Does An Employer Have to Reasonably Accommodate an Employee’s Commuting Needs Under the ADA?
Unfortunately, the answer is – it depends. A recent case out of the U.S. Court of Appeals for the 10th Circuit says no, joining several other federal circuits, but the Equal Employment Opportunity Commission, the Job Accommodations Network, and yet other federal circuits say yes.
In Unrein v. PHC-Fort Morgan, a hospital dietician became legally blind and could no longer drive herself to work, instead having to rely on others for a ride for the 60 mile trip. She sought several accommodations, including a flexible work schedule and telecommuting. The hospital tried the flexible schedule, but it created issues since her physical presence was unpredictable. She was eventually terminated after her doctor placed her on an indefinite leave and she then sued for failure to provide reasonable accommodations under the Americans with Disabilities Act.
The Tenth Circuit rejected her claims. In addition to finding that an essential function of the dietician job required the employee’s physical presence on a set and predictable schedule in order to ensure patient care, the Tenth Circuit noted that the employee was seeking an accommodation for her transportation barrier, which the Tenth Circuit described as “a problem she faces outside the workplace unrelated to an essential job function or privilege of employment.” Accordingly, citing cases from the Sixth and Ninth Circuits, the Tenth Circuit found the employer had no obligation to accommodate her transportation barrier. The Tenth Circuit asserted that the employer cannot control where an employee chooses to live, whether public transportation is available, and whether her friends and family can give her rides; rather this was within the employee’s control.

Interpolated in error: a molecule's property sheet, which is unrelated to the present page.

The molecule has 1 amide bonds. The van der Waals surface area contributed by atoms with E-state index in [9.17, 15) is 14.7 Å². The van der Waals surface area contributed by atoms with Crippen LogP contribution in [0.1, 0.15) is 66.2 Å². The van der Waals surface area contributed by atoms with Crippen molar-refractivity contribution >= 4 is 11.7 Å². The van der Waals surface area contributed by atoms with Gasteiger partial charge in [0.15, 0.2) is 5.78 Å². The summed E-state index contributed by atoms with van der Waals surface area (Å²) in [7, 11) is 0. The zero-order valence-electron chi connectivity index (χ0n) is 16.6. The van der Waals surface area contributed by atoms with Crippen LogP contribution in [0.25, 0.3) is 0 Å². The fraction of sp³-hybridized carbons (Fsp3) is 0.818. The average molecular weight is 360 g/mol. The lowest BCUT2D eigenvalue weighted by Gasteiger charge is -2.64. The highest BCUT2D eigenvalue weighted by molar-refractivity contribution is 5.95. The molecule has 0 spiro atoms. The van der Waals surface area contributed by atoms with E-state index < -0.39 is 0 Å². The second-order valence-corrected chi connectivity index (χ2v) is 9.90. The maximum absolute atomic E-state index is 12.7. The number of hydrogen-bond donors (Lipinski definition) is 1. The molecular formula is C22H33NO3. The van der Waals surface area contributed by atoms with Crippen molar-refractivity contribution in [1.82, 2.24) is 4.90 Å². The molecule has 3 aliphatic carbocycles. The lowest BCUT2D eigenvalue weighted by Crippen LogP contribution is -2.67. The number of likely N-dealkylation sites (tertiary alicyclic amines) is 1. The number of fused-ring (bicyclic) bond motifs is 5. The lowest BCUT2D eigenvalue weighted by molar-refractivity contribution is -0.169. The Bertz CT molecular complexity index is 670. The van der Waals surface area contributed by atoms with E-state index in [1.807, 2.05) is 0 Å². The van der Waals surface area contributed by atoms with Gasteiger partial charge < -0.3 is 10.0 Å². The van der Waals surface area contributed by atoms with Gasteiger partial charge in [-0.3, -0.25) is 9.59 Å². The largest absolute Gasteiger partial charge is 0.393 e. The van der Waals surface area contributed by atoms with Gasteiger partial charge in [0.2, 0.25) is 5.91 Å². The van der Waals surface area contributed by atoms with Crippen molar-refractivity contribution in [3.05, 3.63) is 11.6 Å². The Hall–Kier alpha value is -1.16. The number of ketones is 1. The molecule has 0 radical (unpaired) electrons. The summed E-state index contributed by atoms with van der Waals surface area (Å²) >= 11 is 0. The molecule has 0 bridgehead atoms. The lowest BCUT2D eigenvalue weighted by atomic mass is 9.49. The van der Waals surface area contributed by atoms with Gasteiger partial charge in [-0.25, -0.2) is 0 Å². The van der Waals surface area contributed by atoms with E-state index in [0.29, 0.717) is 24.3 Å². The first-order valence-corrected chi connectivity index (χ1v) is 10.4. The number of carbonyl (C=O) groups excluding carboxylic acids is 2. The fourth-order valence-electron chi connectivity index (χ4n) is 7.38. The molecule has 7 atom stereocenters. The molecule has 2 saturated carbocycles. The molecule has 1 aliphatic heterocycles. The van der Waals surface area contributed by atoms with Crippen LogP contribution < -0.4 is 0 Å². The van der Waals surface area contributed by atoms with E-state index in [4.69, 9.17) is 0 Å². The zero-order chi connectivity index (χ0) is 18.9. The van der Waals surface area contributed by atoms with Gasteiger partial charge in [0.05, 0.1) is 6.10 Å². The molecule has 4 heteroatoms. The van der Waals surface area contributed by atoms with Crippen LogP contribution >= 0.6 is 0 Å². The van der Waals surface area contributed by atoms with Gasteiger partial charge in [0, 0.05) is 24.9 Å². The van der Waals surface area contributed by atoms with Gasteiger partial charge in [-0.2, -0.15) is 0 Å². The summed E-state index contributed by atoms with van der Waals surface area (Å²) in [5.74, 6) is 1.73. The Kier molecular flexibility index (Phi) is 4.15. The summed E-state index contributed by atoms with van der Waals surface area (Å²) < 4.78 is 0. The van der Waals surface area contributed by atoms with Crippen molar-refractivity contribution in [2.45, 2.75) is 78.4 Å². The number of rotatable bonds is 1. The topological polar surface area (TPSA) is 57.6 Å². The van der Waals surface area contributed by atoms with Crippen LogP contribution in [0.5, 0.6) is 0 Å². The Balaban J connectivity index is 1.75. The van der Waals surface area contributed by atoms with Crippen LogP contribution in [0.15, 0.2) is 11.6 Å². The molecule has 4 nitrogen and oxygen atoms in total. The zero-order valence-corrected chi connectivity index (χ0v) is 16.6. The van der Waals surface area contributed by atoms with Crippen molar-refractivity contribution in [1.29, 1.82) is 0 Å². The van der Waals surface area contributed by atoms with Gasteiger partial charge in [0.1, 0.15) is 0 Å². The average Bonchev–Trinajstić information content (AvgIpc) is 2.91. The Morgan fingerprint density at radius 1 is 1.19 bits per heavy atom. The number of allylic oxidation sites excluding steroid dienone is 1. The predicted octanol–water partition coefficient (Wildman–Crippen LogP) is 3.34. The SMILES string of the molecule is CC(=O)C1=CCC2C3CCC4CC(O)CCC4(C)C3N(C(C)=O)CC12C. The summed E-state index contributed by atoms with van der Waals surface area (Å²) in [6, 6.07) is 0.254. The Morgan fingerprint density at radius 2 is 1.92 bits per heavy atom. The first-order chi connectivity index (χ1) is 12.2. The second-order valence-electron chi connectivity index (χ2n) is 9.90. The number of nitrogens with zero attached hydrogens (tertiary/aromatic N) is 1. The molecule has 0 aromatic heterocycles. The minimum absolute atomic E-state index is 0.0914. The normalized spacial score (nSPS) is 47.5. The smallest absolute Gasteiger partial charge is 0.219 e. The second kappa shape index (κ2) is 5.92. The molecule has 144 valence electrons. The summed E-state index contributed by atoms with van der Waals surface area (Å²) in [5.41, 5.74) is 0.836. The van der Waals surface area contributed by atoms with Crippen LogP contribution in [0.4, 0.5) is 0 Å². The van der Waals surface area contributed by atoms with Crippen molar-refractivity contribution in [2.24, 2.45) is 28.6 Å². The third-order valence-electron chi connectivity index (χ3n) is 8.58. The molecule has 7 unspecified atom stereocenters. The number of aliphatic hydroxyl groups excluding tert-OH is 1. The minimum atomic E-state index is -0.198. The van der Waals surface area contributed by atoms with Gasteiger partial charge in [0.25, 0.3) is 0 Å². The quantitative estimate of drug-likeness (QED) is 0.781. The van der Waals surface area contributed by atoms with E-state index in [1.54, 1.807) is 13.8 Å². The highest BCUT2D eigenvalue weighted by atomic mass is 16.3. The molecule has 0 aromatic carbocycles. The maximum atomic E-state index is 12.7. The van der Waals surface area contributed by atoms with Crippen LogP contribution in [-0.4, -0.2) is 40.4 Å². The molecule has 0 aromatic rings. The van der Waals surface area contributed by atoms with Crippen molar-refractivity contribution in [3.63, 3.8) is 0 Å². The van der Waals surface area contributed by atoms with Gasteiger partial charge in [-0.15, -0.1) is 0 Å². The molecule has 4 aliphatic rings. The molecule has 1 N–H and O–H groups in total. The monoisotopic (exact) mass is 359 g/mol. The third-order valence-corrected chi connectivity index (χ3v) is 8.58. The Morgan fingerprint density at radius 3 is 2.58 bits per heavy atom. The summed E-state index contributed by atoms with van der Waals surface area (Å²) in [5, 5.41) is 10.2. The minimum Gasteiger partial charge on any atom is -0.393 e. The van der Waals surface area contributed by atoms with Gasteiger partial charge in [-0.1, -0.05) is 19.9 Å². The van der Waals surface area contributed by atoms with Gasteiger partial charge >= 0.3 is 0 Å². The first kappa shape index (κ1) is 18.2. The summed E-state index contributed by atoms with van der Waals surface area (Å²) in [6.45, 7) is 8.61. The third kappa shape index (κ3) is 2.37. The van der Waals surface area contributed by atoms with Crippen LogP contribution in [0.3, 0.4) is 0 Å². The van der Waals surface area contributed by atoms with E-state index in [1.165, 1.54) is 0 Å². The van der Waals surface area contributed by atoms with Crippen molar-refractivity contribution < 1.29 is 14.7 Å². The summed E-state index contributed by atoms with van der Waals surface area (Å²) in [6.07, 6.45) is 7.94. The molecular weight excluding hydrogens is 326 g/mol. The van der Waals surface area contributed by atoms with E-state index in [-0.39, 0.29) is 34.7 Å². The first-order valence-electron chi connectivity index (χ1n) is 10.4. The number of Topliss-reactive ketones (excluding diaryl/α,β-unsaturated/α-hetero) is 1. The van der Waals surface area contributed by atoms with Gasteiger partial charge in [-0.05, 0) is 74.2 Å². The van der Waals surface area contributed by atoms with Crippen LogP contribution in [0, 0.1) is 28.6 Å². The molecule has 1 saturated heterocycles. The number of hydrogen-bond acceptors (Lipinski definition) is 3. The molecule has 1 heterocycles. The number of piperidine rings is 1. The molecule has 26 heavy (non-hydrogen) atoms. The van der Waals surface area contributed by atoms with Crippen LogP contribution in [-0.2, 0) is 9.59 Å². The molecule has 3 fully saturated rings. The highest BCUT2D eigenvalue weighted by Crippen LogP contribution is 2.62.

Although this is good news for employers in at least the Tenth, Sixth and Ninth Circuits, employers should be warned that at least the Second and Third Circuits have reached the opposite conclusion – and the EEOC and JAN would specifically require such accommodation. Thus, employers should consult with counsel when dealing with a commuting accommodation request.